Crossing Paths
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On the Ward's bridge, personnel sight the white lights of the antisubmarine net gate and logs "Gate open – white lights." Lieutenant Outerbridge, Ward's Commanding Officer, requires a status report to help Ward carry on with the submarine search. He.contacts Condor on a different circuit and exchanges the following information:

Ward: "What was the approximate distance and course of the sub you sighted?"
Condor: "The course was about what we were steering at the time, 020 magnetic, and about 1000 yards from the entrance."

Lieutenant Outerbridge realizes this sighting report is far to the east of the area first indicated and his ship is looking in the wrong place.

Ward: "Do you have any additional information on the sub?"
Condor: "No additional information."
Ward: "When was the last time approximately that you saw the submarine?"
Condor:"Approximate time 0350 and he was apparently heading for the entrance."
Ward: "Thank you. Contact us if you have anymore information."

Lieutenant Outerbridge begins to think it isn't a submarine, because Condor has not reported the sighting. The conversation with Condor is not logged. He orders Ward to the east to conduct the search in the restricted area outside the buoys. Lieutenant Outerbridge retires to his emergency cabin.

Note: Condor's message to Ward at 0458 gives the submarine's course when Condor first sighted it. The original submarine-sighting message to Ward at 0358 gave the submarine's course when it was last seen.

As Condor exchanges signals with Ward she begins to pass through the antisubmarine net to enter Pearl Harbor and head to her assigned berth. The conversation with Ward is not logged. The antisubmarine net (gate) is left open. The minesweeper USS Crossbill (AMC-9) is due through shortly and the net crew decides it isn't worth the trouble to close and open up the gate again.

As is clearly seen, over an hour is expended debating the contact of a mystery subsurface contact which is lost and then ignored. The entire radio exchange was overheard by a nearby Navy radio station who elected not to report the sightings to higher-ups as mistaken sightings were common. After the attack, this situation does reach the Commander-In-Chief, U.S. Pacific Fleet (CINCPACFLT) and is reported in his After Action Report (dated FEB 15 1942) to the Secretary of the Navy (SECNAV) and the Chief of Naval Operations (CNO).

The exchange between Condor and Ward shows the possibility of a subsurface contact attempting to penetrate the Pearl Harbor entrance even if the event is common. Even though the contact occurs after the approximate time I-16tou should have arrived at the Pearl Harbor entrance from its launch point while set on its first gear (4 knots), it still cannot be ignored. It is too coincidental. These points raise the I-16tou penetration attempt from possible to probable.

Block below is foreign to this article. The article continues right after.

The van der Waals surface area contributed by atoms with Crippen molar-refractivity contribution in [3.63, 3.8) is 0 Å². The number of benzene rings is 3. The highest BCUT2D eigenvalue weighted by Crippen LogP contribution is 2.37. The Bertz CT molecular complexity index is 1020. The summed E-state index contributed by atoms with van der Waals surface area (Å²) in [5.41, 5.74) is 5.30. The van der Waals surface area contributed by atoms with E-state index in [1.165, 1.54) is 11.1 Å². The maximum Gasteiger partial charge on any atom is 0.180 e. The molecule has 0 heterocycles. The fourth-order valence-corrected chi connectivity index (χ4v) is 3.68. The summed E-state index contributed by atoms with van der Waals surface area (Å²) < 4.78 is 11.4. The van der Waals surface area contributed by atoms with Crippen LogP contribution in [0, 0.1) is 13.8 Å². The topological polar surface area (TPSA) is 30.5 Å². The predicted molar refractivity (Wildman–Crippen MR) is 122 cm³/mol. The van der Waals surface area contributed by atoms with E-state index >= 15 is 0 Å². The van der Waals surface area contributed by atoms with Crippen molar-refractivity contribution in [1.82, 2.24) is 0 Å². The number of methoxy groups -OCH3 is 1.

With I-16tou now in the channel:

• The channel is dimly lit by navigation buoys with lights on them.
• The surface traffic is low due to the hour of the day.
• The situation would have allowed the crew to deal with their lowering oxygen and rising carbon dioxide dilemma before settling into a firing position somewhere in Pearl Harbor.

The next information available are the inputs from the Ward's After Action Report at time 0637 (the late arrival time of either the I-18tou or I-20tou) when the Ward and Navy PBY-5 No# 14-P-1 engage and sink a midget submarine attempting to infiltrate Pearl Harbor behind Antares.

Because of hindsight of the attack from today's perspective, one can easily see the narrative report of the Condor/Ward actions blend in with two separate incidents (I-16tou penetration attempt with Condor and Ward's successful attack on a midget sub). To catch a subsurface sighting close to the gate entrance at 0350 and then another sighting at 0637 farther out into the anti-submarine restricted zone, obviously shows the presence of two subsurface contacts. The first contact would not have been able to turn around (due to the poor maneuvering capabilities of the midget submarines) and to back up would have caused I-16tou to broach its sail (which actually occurred to I-22tou in the Middle Loch). And of course, the anti-torpedo gate was left wide open giving I-16tou an easy entrance into the Pearl Harbor channel.

Aware or unaware of the current attack underway by the Ward, (due to the sounds of the depth charge detonations), the late-arriving I-22tou passes by Buoy #1 at approximately 0645 and begins to navigate her way up the channel into Pearl Harbor.

At approximately 0830, in the Middle Loch, in her nest, the Destroyer Minesweeper USS Zane (DMS-14) and Destroyer Minelayer USS Breese (DM-18), sight a strange submarine 200 yards astern of the Repair Ship USS Medusa (AR-1) moored at K-23. Zane loaded their gun 4 and prepared to fire but the gun would not bear as Zane was an inboard ship of the nest of five ships.

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